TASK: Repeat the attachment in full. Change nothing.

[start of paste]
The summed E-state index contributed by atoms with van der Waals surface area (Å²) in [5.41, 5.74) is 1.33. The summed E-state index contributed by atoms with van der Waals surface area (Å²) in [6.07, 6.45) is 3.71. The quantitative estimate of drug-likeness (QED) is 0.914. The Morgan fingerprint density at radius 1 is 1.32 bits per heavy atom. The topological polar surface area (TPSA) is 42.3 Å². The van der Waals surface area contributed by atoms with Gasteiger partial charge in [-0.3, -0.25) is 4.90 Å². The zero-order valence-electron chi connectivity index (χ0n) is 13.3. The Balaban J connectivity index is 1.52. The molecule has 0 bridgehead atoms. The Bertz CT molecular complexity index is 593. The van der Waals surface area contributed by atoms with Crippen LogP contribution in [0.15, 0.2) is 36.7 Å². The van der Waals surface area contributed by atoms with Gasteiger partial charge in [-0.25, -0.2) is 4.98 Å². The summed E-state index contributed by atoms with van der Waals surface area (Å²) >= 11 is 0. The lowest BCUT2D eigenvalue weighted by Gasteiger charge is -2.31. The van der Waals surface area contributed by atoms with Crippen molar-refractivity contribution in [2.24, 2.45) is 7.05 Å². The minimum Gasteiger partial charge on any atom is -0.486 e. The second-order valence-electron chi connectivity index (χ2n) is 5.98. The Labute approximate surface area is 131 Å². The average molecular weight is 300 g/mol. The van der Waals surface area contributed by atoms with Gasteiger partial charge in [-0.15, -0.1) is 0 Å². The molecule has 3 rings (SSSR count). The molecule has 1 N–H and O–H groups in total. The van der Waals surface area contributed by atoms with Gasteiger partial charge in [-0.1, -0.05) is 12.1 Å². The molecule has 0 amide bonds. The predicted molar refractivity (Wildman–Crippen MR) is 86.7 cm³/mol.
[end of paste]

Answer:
The summed E-state index contributed by atoms with van der Waals surface area (Å²) in [5.41, 5.74) is 1.33. The summed E-state index contributed by atoms with van der Waals surface area (Å²) in [6.07, 6.45) is 3.71. The quantitative estimate of drug-likeness (QED) is 0.914. The Morgan fingerprint density at radius 1 is 1.32 bits per heavy atom. The topological polar surface area (TPSA) is 42.3 Å². The van der Waals surface area contributed by atoms with Gasteiger partial charge in [-0.3, -0.25) is 4.90 Å². The zero-order valence-electron chi connectivity index (χ0n) is 13.3. The Balaban J connectivity index is 1.52. The molecule has 0 bridgehead atoms. The Bertz CT molecular complexity index is 593. The van der Waals surface area contributed by atoms with Crippen LogP contribution in [0.15, 0.2) is 36.7 Å². The van der Waals surface area contributed by atoms with Gasteiger partial charge in [-0.25, -0.2) is 4.98 Å². The summed E-state index contributed by atoms with van der Waals surface area (Å²) >= 11 is 0. The lowest BCUT2D eigenvalue weighted by Gasteiger charge is -2.31. The van der Waals surface area contributed by atoms with Crippen molar-refractivity contribution in [2.24, 2.45) is 7.05 Å². The minimum Gasteiger partial charge on any atom is -0.486 e. The second-order valence-electron chi connectivity index (χ2n) is 5.98. The Labute approximate surface area is 131 Å². The average molecular weight is 300 g/mol. The van der Waals surface area contributed by atoms with Gasteiger partial charge in [-0.15, -0.1) is 0 Å². The molecule has 3 rings (SSSR count). The molecule has 1 N–H and O–H groups in total. The van der Waals surface area contributed by atoms with Gasteiger partial charge in [-0.1, -0.05) is 12.1 Å². The molecule has 0 amide bonds. The predicted molar refractivity (Wildman–Crippen MR) is 86.7 cm³/mol.